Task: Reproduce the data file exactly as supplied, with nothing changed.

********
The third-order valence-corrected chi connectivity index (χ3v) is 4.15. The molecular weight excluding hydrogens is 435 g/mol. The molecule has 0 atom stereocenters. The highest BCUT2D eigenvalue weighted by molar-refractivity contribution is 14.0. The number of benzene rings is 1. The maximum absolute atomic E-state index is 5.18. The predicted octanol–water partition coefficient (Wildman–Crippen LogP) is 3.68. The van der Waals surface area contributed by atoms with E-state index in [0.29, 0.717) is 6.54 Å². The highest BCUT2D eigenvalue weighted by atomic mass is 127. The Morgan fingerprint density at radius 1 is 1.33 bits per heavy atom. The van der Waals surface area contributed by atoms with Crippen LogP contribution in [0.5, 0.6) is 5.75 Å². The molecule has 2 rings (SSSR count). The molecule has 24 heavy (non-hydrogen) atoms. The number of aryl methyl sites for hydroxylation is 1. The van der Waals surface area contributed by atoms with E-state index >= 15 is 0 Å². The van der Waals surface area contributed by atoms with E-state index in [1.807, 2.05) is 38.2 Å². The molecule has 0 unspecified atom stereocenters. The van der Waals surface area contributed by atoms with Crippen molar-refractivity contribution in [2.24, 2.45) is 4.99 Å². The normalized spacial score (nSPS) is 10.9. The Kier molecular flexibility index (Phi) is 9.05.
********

The third-order valence-corrected chi connectivity index (χ3v) is 4.15. The molecular weight excluding hydrogens is 435 g/mol. The molecule has 0 atom stereocenters. The highest BCUT2D eigenvalue weighted by molar-refractivity contribution is 14.0. The number of benzene rings is 1. The maximum absolute atomic E-state index is 5.18. The predicted octanol–water partition coefficient (Wildman–Crippen LogP) is 3.68. The van der Waals surface area contributed by atoms with E-state index in [0.29, 0.717) is 6.54 Å². The highest BCUT2D eigenvalue weighted by atomic mass is 127. The Morgan fingerprint density at radius 1 is 1.33 bits per heavy atom. The van der Waals surface area contributed by atoms with Crippen LogP contribution in [0.5, 0.6) is 5.75 Å². The molecule has 2 rings (SSSR count). The molecule has 24 heavy (non-hydrogen) atoms. The number of aryl methyl sites for hydroxylation is 1. The van der Waals surface area contributed by atoms with E-state index >= 15 is 0 Å². The van der Waals surface area contributed by atoms with E-state index in [1.807, 2.05) is 38.2 Å². The molecule has 0 unspecified atom stereocenters. The van der Waals surface area contributed by atoms with Crippen molar-refractivity contribution in [2.24, 2.45) is 4.99 Å². The normalized spacial score (nSPS) is 10.9. The Kier molecular flexibility index (Phi) is 9.05.